Thanks to advances in cancer research, it is now possible to decode numerous genes that influence the formation of tumours. This is resulting in large amounts of data, which requires the right technologies and tools to analyse them.
“Roche is well positioned in this respect because we have pharmaceuticals and diagnostics under one roof,” said Roland Diggelmann, head of diagnostics at Roche, in an interview with the Aargauer Zeitung.
Last year, the Basel-based pharmaceutical company set up a department with 100 employees who are now developing digital software solutions.
“They help us find and process relevant gene data. There are also apps for when a patient is first diagnosed that provide information from medical literature or places where suitable clinical studies are underway,” explained Diggelmann.
But artificial intelligence is not meant to replace humans. Digital tools are rather an "interpretation aid", which could help, for example, in tissue diagnostics by helping to facilitate findings.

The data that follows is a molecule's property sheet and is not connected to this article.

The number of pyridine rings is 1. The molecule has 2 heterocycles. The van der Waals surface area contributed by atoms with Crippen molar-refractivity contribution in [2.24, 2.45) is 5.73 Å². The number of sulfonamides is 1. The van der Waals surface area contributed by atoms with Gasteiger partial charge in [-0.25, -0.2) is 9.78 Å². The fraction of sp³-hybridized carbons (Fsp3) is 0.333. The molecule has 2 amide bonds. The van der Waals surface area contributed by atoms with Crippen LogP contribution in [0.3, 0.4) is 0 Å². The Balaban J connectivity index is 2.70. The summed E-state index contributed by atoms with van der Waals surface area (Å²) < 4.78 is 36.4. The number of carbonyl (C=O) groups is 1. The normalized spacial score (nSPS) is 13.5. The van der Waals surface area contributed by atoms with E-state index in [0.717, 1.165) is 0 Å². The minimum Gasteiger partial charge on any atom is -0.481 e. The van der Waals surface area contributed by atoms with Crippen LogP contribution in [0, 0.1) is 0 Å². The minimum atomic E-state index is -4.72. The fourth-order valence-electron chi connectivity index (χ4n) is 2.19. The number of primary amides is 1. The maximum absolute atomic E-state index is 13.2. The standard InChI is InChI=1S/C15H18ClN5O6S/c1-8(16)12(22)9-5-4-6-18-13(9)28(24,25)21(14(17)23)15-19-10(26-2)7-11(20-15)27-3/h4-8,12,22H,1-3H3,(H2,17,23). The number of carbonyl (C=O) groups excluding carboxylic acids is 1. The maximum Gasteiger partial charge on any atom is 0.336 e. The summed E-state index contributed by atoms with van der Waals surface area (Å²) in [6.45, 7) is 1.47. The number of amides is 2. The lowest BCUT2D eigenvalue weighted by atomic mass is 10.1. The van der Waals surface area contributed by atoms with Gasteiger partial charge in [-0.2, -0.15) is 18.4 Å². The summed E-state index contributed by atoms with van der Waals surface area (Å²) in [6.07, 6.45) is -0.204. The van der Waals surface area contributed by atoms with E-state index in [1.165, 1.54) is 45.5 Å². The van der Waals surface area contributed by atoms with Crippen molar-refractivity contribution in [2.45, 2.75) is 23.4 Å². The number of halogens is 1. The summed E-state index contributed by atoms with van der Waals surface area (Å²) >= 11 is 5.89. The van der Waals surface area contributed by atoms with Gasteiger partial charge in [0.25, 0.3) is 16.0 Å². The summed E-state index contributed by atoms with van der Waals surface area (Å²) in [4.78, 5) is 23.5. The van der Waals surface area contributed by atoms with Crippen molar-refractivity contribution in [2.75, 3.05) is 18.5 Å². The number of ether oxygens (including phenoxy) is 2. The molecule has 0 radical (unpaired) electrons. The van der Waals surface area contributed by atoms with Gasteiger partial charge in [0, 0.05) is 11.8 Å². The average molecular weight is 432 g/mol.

Although billions have already been invested, Diggelmann sees this as only “the beginning of a development” – and one which Roche should continue on. “Investments will increase in the next few years along with new technological possibilities. We see major opportunities here.”
For example, the company aims to achieve a new standard in gene sequencing. “The gene data obtained no longer comes unfiltered from the sequencing device, but is rather directly assessed digitally through an integrated software. This makes the application more precise, more affordable and more rapid.”